The Texas Supreme Court (like the Pennsylvania Supreme Court did and most other courts that have ruled on this issue have done) held that the allegedly defamatory allegations were not protected by the judicial proceedings privilege to defamation when they were sent to the media as part of the notice of intent to sue or when they appeared in a press release.
The court held the judicial proceedings privilege does not apply in situations where allegations are repeated for publicity purposes “outside the protected context within which the statements originally were made” — legal documents filed in court or created in connection with legal disputes.
Also, the court noted that while “press statements often serve an important function for the party issuing them and for the public, . . . they are in no way part of a judicial proceeding or preparatory to one in any formal sense,” nor would bringing them under the privilege serve the interests of the privilege which is to “facilitate open and vigorous litigation of matters inside the courtroom.”
Though you can read the 21-page decision via the link I included to it above, here are three points you should take away from the decision and this blog post:
1. While this decision could be problematic for lawyers who seek to proactively publicize the filing of their cases, the court’s decision was on a motion to dismiss. The ALDF lawyer — and other lawyers who find themselves in a similar position — will have a number of fact-based defenses available as the litigation proceeds and the facts are developed.
2. Ensure your press releases MAKE CLEAR through language — such as “as we allege,” “according to the complaint,” and “the complaint alleges” — that the allegations you are referencing in your press releases ARE ALLEGATIONS. If you do not, you may open yourself up to a defamation claim.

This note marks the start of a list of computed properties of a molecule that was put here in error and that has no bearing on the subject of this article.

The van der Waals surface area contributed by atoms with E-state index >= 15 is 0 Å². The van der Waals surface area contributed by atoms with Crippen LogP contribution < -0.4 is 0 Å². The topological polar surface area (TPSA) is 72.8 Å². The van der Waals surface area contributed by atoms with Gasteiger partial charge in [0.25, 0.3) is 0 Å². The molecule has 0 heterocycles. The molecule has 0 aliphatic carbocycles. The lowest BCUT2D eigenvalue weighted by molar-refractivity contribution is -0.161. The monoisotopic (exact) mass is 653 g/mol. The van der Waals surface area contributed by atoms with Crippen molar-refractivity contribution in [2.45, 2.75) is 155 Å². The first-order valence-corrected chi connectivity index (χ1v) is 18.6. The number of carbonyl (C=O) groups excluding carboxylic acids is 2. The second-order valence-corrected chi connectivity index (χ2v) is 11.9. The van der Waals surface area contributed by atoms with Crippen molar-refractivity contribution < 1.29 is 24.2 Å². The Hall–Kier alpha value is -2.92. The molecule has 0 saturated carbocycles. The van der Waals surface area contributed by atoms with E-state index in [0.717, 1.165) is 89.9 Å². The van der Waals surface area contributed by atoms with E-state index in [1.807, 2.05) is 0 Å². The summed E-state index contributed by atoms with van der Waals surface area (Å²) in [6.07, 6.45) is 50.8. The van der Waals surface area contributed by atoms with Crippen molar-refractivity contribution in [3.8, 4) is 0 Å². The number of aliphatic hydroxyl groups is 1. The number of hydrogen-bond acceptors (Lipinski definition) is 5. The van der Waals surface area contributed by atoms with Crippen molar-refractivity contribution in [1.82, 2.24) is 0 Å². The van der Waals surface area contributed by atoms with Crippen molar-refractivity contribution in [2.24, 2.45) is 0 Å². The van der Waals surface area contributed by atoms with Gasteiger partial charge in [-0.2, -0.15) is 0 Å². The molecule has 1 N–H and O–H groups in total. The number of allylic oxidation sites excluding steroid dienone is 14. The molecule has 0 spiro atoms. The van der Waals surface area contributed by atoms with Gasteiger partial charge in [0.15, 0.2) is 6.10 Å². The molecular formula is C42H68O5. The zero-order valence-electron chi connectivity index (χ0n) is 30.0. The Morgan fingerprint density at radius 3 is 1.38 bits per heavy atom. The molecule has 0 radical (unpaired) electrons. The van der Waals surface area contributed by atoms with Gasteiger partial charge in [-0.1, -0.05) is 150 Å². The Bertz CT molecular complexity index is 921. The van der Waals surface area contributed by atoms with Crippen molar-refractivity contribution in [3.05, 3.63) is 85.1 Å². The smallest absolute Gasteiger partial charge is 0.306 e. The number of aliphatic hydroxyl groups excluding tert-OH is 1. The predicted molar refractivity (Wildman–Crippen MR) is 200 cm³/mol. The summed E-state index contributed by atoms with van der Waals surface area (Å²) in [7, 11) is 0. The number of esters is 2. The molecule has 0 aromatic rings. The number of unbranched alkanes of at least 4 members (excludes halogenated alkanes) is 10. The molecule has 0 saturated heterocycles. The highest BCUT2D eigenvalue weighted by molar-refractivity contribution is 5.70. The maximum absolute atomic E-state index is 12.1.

The Texas Supreme Court’s opinion does not walk through the ALDF’s statements Landry’s alleged were defamatory, but the Texas Court of Appeals opinion that was partly overruled by the Supreme Court’s decision did. You can read that decision here. The ALDF could have done a better job writing its press release in a way that stressed it was discussing allegations, which would have possibly helped it steer clear of a defamation claim.
3. Think long and hard before emailing a reporter a copy of a complaint, demand letter, etc., you signed and filed/served. If somehow it becomes known to opposing counsel that you’ve done so, in most jurisdictions the ensuing defamation lawsuit filed against you will likely survive the inevitable motion to dismiss you file arguing you are protected by the judicial proceedings privilege to defamation.
I believe lawyers — plaintiffs’ and defense counsel alike — have a duty to their clients to ethically engage the Court of Public Opinion on their clients’ behalf when their clients’ legal interests would be served by doing so.
This recent Texas Supreme Court decision does not change my belief — and it shouldn’t change yours if you share that belief.
It is simply a reminder to make sure you dot your defamation-avoidance “i”s (and cross your ethical-compliance “t”s) before engaging the Court of Public Opinion.
Bottom line: Even with this ruling, Texas lawyers should continue publicizing their lawsuits, provided they understand how to avoid defaming adversaries when they do so.
Wayne Pollock, a former Am Law 50 senior litigation associate, is the founder of Copo Strategies, a legal services and communications firm, and the Law Firm Editorial Service, a content strategy and ghostwriting service for lawyers and their law firms. Copo Strategies helps lawyers and their clients ethically, strategically, and proactively engage the Court of Public Opinion in order to favorably resolve those clients’ legal disputes.